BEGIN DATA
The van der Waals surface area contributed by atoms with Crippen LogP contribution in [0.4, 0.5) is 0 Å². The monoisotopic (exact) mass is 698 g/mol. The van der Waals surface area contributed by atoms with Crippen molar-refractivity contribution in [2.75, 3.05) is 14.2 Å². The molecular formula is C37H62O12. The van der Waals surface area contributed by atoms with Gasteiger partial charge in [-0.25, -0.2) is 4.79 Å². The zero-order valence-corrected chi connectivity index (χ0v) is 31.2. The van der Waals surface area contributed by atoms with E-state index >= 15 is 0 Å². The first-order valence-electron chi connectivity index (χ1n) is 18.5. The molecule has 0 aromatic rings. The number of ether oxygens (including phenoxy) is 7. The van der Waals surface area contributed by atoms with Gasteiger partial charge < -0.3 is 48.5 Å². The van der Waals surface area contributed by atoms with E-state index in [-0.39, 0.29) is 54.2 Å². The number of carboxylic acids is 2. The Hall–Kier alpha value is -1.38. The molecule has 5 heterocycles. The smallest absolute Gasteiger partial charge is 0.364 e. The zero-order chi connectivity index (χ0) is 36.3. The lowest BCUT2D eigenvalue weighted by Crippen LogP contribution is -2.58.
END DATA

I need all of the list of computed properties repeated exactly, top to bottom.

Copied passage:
The van der Waals surface area contributed by atoms with Crippen LogP contribution in [0.4, 0.5) is 0 Å². The monoisotopic (exact) mass is 698 g/mol. The van der Waals surface area contributed by atoms with Crippen molar-refractivity contribution in [2.75, 3.05) is 14.2 Å². The molecular formula is C37H62O12. The van der Waals surface area contributed by atoms with Gasteiger partial charge in [-0.25, -0.2) is 4.79 Å². The zero-order valence-corrected chi connectivity index (χ0v) is 31.2. The van der Waals surface area contributed by atoms with E-state index >= 15 is 0 Å². The first-order valence-electron chi connectivity index (χ1n) is 18.5. The molecule has 0 aromatic rings. The number of ether oxygens (including phenoxy) is 7. The van der Waals surface area contributed by atoms with Gasteiger partial charge < -0.3 is 48.5 Å². The van der Waals surface area contributed by atoms with E-state index in [-0.39, 0.29) is 54.2 Å². The number of carboxylic acids is 2. The Hall–Kier alpha value is -1.38. The molecule has 5 heterocycles. The smallest absolute Gasteiger partial charge is 0.364 e. The zero-order chi connectivity index (χ0) is 36.3. The lowest BCUT2D eigenvalue weighted by Crippen LogP contribution is -2.58.